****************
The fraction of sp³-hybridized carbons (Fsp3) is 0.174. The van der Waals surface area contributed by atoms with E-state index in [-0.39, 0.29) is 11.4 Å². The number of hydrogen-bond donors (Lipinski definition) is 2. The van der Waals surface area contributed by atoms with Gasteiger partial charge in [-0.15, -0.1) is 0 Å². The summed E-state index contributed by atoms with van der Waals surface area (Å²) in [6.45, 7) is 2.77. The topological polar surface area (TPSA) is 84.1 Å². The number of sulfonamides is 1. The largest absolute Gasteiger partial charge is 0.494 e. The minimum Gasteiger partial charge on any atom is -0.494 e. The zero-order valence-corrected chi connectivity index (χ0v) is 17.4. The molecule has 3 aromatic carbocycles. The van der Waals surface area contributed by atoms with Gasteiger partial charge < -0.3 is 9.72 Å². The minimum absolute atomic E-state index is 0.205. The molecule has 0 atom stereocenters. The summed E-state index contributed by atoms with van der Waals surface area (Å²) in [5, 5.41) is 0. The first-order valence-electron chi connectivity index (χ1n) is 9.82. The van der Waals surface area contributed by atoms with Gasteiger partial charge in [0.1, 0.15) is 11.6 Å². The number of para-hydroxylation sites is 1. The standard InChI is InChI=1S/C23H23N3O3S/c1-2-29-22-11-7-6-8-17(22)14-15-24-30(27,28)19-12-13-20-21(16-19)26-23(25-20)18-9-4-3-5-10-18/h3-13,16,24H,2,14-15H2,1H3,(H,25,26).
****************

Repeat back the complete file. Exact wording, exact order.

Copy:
The fraction of sp³-hybridized carbons (Fsp3) is 0.174. The van der Waals surface area contributed by atoms with E-state index in [-0.39, 0.29) is 11.4 Å². The number of hydrogen-bond donors (Lipinski definition) is 2. The van der Waals surface area contributed by atoms with Gasteiger partial charge in [-0.15, -0.1) is 0 Å². The summed E-state index contributed by atoms with van der Waals surface area (Å²) in [6.45, 7) is 2.77. The topological polar surface area (TPSA) is 84.1 Å². The number of sulfonamides is 1. The largest absolute Gasteiger partial charge is 0.494 e. The minimum Gasteiger partial charge on any atom is -0.494 e. The zero-order valence-corrected chi connectivity index (χ0v) is 17.4. The molecule has 3 aromatic carbocycles. The van der Waals surface area contributed by atoms with Gasteiger partial charge < -0.3 is 9.72 Å². The minimum absolute atomic E-state index is 0.205. The molecule has 0 atom stereocenters. The summed E-state index contributed by atoms with van der Waals surface area (Å²) in [5, 5.41) is 0. The first-order valence-electron chi connectivity index (χ1n) is 9.82. The van der Waals surface area contributed by atoms with Gasteiger partial charge in [0.1, 0.15) is 11.6 Å². The number of para-hydroxylation sites is 1. The standard InChI is InChI=1S/C23H23N3O3S/c1-2-29-22-11-7-6-8-17(22)14-15-24-30(27,28)19-12-13-20-21(16-19)26-23(25-20)18-9-4-3-5-10-18/h3-13,16,24H,2,14-15H2,1H3,(H,25,26).